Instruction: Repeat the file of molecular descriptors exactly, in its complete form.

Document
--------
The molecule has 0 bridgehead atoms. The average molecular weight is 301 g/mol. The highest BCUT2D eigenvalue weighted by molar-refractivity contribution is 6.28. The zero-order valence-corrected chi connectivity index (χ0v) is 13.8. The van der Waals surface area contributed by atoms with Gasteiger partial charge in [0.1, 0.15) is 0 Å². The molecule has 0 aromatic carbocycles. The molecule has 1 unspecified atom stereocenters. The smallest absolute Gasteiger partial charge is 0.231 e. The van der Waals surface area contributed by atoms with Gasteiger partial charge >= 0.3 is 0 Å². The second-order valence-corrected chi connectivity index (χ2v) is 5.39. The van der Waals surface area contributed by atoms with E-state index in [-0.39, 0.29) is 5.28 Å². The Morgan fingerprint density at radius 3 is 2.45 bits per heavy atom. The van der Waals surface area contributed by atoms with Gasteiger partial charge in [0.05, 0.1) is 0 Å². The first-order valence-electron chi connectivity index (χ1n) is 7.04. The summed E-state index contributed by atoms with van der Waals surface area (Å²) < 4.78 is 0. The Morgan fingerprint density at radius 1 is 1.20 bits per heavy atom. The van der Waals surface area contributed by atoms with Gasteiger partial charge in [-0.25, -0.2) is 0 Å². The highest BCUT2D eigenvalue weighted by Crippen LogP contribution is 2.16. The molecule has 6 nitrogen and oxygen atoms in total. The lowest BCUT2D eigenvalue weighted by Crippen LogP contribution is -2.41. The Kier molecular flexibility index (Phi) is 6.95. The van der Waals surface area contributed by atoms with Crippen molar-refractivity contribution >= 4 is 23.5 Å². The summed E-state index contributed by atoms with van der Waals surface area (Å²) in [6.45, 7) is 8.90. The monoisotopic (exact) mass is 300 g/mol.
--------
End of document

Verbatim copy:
The molecule has 0 bridgehead atoms. The average molecular weight is 301 g/mol. The highest BCUT2D eigenvalue weighted by molar-refractivity contribution is 6.28. The zero-order valence-corrected chi connectivity index (χ0v) is 13.8. The van der Waals surface area contributed by atoms with Gasteiger partial charge in [0.1, 0.15) is 0 Å². The molecule has 0 aromatic carbocycles. The molecule has 1 unspecified atom stereocenters. The smallest absolute Gasteiger partial charge is 0.231 e. The van der Waals surface area contributed by atoms with Gasteiger partial charge >= 0.3 is 0 Å². The second-order valence-corrected chi connectivity index (χ2v) is 5.39. The van der Waals surface area contributed by atoms with E-state index in [-0.39, 0.29) is 5.28 Å². The Morgan fingerprint density at radius 3 is 2.45 bits per heavy atom. The van der Waals surface area contributed by atoms with Gasteiger partial charge in [0.05, 0.1) is 0 Å². The first-order valence-electron chi connectivity index (χ1n) is 7.04. The summed E-state index contributed by atoms with van der Waals surface area (Å²) < 4.78 is 0. The Morgan fingerprint density at radius 1 is 1.20 bits per heavy atom. The van der Waals surface area contributed by atoms with Gasteiger partial charge in [-0.25, -0.2) is 0 Å². The highest BCUT2D eigenvalue weighted by Crippen LogP contribution is 2.16. The molecule has 6 nitrogen and oxygen atoms in total. The lowest BCUT2D eigenvalue weighted by Crippen LogP contribution is -2.41. The Kier molecular flexibility index (Phi) is 6.95. The van der Waals surface area contributed by atoms with Crippen molar-refractivity contribution >= 4 is 23.5 Å². The summed E-state index contributed by atoms with van der Waals surface area (Å²) in [6.45, 7) is 8.90. The monoisotopic (exact) mass is 300 g/mol.